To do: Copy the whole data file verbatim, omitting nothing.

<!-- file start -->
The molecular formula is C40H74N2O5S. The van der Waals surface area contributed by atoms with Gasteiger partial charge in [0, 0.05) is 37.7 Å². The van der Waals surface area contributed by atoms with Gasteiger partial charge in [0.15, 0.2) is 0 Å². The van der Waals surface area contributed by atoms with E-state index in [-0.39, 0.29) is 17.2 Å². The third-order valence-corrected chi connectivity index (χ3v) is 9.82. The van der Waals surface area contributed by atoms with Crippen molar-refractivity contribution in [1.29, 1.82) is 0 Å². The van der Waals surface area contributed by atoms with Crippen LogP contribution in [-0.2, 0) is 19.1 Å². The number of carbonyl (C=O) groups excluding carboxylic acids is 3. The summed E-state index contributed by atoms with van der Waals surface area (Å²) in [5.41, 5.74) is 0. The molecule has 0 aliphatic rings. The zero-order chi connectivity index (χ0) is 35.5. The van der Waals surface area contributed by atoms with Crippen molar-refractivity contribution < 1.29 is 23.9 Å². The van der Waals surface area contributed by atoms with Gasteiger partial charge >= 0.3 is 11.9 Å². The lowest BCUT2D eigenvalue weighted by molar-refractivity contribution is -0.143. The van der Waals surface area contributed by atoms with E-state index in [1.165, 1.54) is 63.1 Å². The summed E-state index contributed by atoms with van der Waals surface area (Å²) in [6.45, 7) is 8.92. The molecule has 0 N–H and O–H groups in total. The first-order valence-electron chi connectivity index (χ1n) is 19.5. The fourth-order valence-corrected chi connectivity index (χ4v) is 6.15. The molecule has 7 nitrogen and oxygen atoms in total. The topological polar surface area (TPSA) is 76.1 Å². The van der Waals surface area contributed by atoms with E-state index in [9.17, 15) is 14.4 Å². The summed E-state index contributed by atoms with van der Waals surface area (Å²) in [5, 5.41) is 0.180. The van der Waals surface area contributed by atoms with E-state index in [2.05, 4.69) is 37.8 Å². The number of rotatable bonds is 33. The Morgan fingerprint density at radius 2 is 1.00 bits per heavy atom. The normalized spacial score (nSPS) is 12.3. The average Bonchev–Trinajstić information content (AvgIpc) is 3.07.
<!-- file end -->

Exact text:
The molecular formula is C40H74N2O5S. The van der Waals surface area contributed by atoms with Gasteiger partial charge in [0, 0.05) is 37.7 Å². The van der Waals surface area contributed by atoms with Gasteiger partial charge in [0.15, 0.2) is 0 Å². The van der Waals surface area contributed by atoms with E-state index in [-0.39, 0.29) is 17.2 Å². The third-order valence-corrected chi connectivity index (χ3v) is 9.82. The van der Waals surface area contributed by atoms with Crippen molar-refractivity contribution in [1.29, 1.82) is 0 Å². The van der Waals surface area contributed by atoms with Crippen LogP contribution in [-0.2, 0) is 19.1 Å². The number of carbonyl (C=O) groups excluding carboxylic acids is 3. The summed E-state index contributed by atoms with van der Waals surface area (Å²) in [5.41, 5.74) is 0. The molecule has 0 aliphatic rings. The zero-order chi connectivity index (χ0) is 35.5. The van der Waals surface area contributed by atoms with Crippen molar-refractivity contribution < 1.29 is 23.9 Å². The van der Waals surface area contributed by atoms with Gasteiger partial charge >= 0.3 is 11.9 Å². The lowest BCUT2D eigenvalue weighted by molar-refractivity contribution is -0.143. The van der Waals surface area contributed by atoms with E-state index in [1.165, 1.54) is 63.1 Å². The summed E-state index contributed by atoms with van der Waals surface area (Å²) in [6.45, 7) is 8.92. The molecule has 0 N–H and O–H groups in total. The first-order valence-electron chi connectivity index (χ1n) is 19.5. The fourth-order valence-corrected chi connectivity index (χ4v) is 6.15. The molecule has 7 nitrogen and oxygen atoms in total. The topological polar surface area (TPSA) is 76.1 Å². The van der Waals surface area contributed by atoms with E-state index in [9.17, 15) is 14.4 Å². The summed E-state index contributed by atoms with van der Waals surface area (Å²) in [5, 5.41) is 0.180. The van der Waals surface area contributed by atoms with E-state index in [2.05, 4.69) is 37.8 Å². The number of rotatable bonds is 33. The Morgan fingerprint density at radius 2 is 1.00 bits per heavy atom. The normalized spacial score (nSPS) is 12.3. The average Bonchev–Trinajstić information content (AvgIpc) is 3.07.